SAN FRANCISCO, CA--(first and last time opening as a journalist) My first visit to the Bay Area lands me an estimated 9 hours in the actual city, and three in the airport. Not the most ideal duration of a holiday, but this was business. Expectations of the city's iconic images have been culturally branded into the minds of outsiders; the Golden Gate, Fisherman's Wharf, West Coast homosexual liberals, row houses inhabited by Bob Saget--all of which, sadly, I did not see. My journey kept me linearly on Bush and Market Streets, and a few lines running adjacent. My purpose was singular: visa. For an American living west of the Mississippi there are only two locations where one can obtain a long stay French visa; San Francisco and Los Angeles. The Consulate General in France accepts long stay applicants only on Monday and Wednesday between the hours of 2:00 to 3:30 and by internet appointment only. My appointment, scheduled 3 months ago, was for Monday 6 August at 2:00, late applicants not accepted, future appointments booked until late September. I am building this up for you so that when I tell you I missed my appointment you gasp. Laugh then, your choice. Seatac, Seattle's International airport (Sea-Tac: Seattle-Tacoma) is, not to be dramatic, my Mordor. Airport grief is not mine to bear alone, however, I have never once traveled without problems. Delays, lost luggage, planes returned to tarmac for mechanical problems, etcetera. Just getting there is riddled with problems as well. Buses (why am I in Federal Way?), missed exits (how are we in Burien?), how do I get out of the parking garage! Pay for the ferry, or pay for the Tacoma narrows tole plus added hour of driving. End whining. This time, however, was near fatal. 9:35 departure from Seattle to San Fran would have landed me downtown at 11:30, 2.5 hours ahead of my scheduled appointment. Security check went smoothly, no checked luggage, excellent start to my in and out business flight. Gate board: SFO on time, SFO on time, SFO on time, SFO canceled. That last one happened to be mine.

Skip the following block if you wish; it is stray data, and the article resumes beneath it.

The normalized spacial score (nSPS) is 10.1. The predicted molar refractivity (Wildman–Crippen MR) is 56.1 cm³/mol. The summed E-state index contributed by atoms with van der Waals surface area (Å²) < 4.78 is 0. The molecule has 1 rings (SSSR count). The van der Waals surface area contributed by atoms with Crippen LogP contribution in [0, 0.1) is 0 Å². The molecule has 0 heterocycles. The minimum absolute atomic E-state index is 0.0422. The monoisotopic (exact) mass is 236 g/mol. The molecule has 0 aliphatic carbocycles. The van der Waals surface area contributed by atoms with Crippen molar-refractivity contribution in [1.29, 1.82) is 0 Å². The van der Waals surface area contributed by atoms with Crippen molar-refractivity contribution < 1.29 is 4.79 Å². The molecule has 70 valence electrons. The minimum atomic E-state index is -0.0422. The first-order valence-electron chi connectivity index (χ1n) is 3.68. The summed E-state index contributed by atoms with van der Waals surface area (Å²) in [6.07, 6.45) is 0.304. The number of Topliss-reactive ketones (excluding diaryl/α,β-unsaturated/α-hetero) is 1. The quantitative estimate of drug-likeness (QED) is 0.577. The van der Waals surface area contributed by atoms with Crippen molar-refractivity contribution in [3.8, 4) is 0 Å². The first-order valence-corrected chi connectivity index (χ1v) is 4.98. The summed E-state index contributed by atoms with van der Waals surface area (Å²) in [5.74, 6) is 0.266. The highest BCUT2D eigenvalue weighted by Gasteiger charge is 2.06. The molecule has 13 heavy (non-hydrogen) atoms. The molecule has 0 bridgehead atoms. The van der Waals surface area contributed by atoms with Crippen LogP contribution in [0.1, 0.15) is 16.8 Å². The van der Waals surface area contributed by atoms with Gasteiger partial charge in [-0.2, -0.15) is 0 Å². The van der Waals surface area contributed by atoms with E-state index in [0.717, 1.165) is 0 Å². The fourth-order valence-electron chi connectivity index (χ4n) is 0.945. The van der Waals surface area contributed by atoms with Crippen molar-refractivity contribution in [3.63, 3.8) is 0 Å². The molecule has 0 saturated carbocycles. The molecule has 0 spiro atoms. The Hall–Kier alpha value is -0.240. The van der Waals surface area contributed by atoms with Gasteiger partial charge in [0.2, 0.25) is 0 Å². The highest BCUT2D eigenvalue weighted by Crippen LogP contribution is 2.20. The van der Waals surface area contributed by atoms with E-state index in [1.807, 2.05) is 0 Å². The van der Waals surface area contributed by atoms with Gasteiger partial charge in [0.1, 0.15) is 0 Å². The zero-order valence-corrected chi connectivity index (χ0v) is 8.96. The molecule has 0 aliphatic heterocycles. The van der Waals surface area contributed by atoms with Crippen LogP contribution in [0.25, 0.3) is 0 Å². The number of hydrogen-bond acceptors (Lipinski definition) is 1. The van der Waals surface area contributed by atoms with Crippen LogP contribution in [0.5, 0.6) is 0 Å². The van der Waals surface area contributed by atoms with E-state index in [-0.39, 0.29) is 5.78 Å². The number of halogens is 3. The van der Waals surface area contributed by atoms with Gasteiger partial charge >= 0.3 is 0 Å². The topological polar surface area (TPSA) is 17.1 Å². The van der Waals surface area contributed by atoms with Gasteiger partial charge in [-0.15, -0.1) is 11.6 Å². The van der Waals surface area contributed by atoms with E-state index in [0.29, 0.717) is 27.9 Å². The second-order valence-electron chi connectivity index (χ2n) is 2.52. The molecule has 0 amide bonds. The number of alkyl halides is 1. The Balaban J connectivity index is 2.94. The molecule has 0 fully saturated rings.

Panic. After an unsuccessful near hour of soliciting help from useless United employees whose responses of "good question, I don't know, and I can't help you" left me not only blisteringly angry, but with a feeling of absolute surreal-ness. In near hysterics, I am finally helped by a man who stops boarding his passengers to Denver to answer my question. "Go back to ticketing." Why couldn't the wax robots standing stoically behind their empty counters have just said that? I am reminded of a scene in the film Meet the Parents where Ben Stiller impatiently waits while a gate boarder boards the non-existent section 1, 2, and 3 passengers when clearly he is the only passenger. The novel will end shortly, 2 + hours in the re-booking line. My appointment is going to be missed. Evil thoughts of no late appointments, booked till late September, no visa, no, France run through my head. My mobile's battery is near death as I have been unceasingly dialing the consulate general (voice recording), my mum, one of my Paris advisor's, and everyone else I can think of in a desperate attempt to keep from having a nervous breakdown. Somehow, with some divine and uncanny stroke of luck my mum calls and reveals she has obtained a private number of a visa officer. Absolutely mad, how does one accomplish that? "Anthony said if you get there before they close at 3:30 you will be fine!" Who's Anthony!? When it is finally my turn with a customer service agent I am near livid. "I NEED to be in San Francisco, now! Emergency, Please help you are ruining my life!" But, not in so many words. Everything is booked before 5:00. I get my mum back on the phone; "call Anthony back!" a few minutes wait, ring: "He says he'll squeeze you in on Wednesday at 2:00!" Clouds part, the earsplitting wail of the hour-long screaming child begins to sound like a Victorian Waltz: "can you get me a ticket for Wednesday morning?" My ticket agent is sill typing furiously, "yes! we'll put you on the earliest one out!" I want to hug her for spending nearly 25 minutes with me while the ever increasing switchbacking line of my fellow disgruntled passengers sends silent curses at my back. Bus. Downtown Seattle, King Street; my dad's office. We walk down a block and he buys me a 1:30 drink at an empty bar. How terribly unlucky I am, but then I suppose I am not. Unluckies would not have miraculously obtained Anthony's number, and would not have had such a helpful ticket agent. Unluckies would have gotten on the wrong bus. But I got lucky.